Polymer Structure

The viscoelastic deviations from ideal elasticity or purely viscous flow depend on both the experimental conditions (particularly temperature with its five temperature regions and magnitudes and rates of application of stress or strain). They also depend on the basic polymer structure particularly molecular weight (MW), molecular weight distribution (MWD), crystallinity, crosslinking, and branching (Chapter 1).

High MW glassy polymer [an amorphous polymer well below its glass transition temperature (Tg) value (Chapter 1)] with its very few chain motions are possible so the material tends to behave elastically, with a very low value for the creep compliance of about 10"9 Pa-1. When well above the Tg value (for an elastomer polymer) the creep compliance is about 10"4 Pa1, since considerable segmental rotation can occur.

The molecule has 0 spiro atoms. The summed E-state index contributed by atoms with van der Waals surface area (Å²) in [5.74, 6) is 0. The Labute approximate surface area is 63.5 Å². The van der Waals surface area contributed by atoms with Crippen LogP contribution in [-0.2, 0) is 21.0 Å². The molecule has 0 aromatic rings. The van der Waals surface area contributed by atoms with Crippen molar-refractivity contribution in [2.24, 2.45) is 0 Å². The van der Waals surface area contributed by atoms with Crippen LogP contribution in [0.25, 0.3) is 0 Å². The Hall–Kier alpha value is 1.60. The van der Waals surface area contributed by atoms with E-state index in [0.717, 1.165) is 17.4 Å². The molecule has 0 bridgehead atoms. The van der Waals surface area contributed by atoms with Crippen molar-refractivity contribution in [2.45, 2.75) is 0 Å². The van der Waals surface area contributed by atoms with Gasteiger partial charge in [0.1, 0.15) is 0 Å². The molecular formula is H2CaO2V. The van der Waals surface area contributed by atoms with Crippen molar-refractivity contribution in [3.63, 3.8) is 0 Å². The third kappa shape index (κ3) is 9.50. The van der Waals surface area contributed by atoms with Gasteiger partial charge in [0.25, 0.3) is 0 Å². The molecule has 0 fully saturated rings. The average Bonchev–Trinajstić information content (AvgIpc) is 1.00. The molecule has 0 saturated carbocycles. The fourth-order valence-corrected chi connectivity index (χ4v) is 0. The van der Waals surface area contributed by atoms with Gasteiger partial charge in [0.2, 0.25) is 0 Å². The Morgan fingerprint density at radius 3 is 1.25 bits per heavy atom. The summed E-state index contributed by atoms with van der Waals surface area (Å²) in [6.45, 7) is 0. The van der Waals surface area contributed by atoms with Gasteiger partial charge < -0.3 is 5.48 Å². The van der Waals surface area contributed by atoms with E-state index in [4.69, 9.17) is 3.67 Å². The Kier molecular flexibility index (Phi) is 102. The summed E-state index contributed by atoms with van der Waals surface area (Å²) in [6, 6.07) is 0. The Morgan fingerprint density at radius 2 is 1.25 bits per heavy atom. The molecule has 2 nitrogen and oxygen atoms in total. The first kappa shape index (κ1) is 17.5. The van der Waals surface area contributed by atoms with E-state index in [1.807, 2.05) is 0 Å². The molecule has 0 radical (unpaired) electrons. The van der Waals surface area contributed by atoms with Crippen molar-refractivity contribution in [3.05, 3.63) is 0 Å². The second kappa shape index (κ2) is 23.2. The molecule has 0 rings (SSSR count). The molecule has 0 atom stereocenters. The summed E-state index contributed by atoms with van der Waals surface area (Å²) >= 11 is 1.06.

The intermediate temperature region that corresponds to the region of the Tg value, is referred to as the viscoelastic region, the leathery region, or the transition zone. Well above the Tg value is the region of rubbery flow followed by the region of viscous flow. In this last region flow occurs owing to the possibility of slippage of whole polymer molecular chains occurring by means of coordinated segmental jumps.

These five temperature regions give rise to the five regions of viscoelastic behavior. Light crosslinking of a polymer will have littie effect on the glassy and transition zones, but will considerably modify the flow regions.

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